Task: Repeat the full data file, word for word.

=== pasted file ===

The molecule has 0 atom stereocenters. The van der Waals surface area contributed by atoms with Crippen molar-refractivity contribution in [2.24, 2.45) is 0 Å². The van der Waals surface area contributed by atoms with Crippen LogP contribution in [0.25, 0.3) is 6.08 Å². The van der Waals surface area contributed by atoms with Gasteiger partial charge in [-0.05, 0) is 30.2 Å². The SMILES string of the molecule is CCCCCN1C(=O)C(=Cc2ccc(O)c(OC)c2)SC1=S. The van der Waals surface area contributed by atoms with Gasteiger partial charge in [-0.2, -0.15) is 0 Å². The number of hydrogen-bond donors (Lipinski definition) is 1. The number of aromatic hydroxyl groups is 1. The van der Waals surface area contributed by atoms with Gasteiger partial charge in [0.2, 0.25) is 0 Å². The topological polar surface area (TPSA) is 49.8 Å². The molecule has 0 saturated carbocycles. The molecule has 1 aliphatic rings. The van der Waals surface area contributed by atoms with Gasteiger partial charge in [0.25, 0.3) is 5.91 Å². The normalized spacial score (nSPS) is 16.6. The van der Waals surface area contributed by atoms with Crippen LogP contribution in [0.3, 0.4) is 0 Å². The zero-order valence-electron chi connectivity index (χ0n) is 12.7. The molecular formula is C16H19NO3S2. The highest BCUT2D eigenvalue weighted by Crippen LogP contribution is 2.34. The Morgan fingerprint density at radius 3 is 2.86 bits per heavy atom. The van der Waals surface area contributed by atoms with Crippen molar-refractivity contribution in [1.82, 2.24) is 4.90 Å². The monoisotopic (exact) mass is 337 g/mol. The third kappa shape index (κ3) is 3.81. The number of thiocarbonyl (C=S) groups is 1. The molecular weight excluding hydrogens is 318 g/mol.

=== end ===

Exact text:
The molecule has 0 atom stereocenters. The van der Waals surface area contributed by atoms with Crippen molar-refractivity contribution in [2.24, 2.45) is 0 Å². The van der Waals surface area contributed by atoms with Crippen LogP contribution in [0.25, 0.3) is 6.08 Å². The van der Waals surface area contributed by atoms with Gasteiger partial charge in [-0.05, 0) is 30.2 Å². The SMILES string of the molecule is CCCCCN1C(=O)C(=Cc2ccc(O)c(OC)c2)SC1=S. The van der Waals surface area contributed by atoms with Gasteiger partial charge in [-0.2, -0.15) is 0 Å². The number of hydrogen-bond donors (Lipinski definition) is 1. The number of aromatic hydroxyl groups is 1. The van der Waals surface area contributed by atoms with Gasteiger partial charge in [0.2, 0.25) is 0 Å². The topological polar surface area (TPSA) is 49.8 Å². The molecule has 0 saturated carbocycles. The molecule has 1 aliphatic rings. The van der Waals surface area contributed by atoms with Gasteiger partial charge in [0.25, 0.3) is 5.91 Å². The normalized spacial score (nSPS) is 16.6. The van der Waals surface area contributed by atoms with Crippen LogP contribution in [0.3, 0.4) is 0 Å². The zero-order valence-electron chi connectivity index (χ0n) is 12.7. The molecular formula is C16H19NO3S2. The highest BCUT2D eigenvalue weighted by Crippen LogP contribution is 2.34. The Morgan fingerprint density at radius 3 is 2.86 bits per heavy atom. The van der Waals surface area contributed by atoms with Crippen molar-refractivity contribution in [1.82, 2.24) is 4.90 Å². The monoisotopic (exact) mass is 337 g/mol. The third kappa shape index (κ3) is 3.81. The number of thiocarbonyl (C=S) groups is 1. The molecular weight excluding hydrogens is 318 g/mol.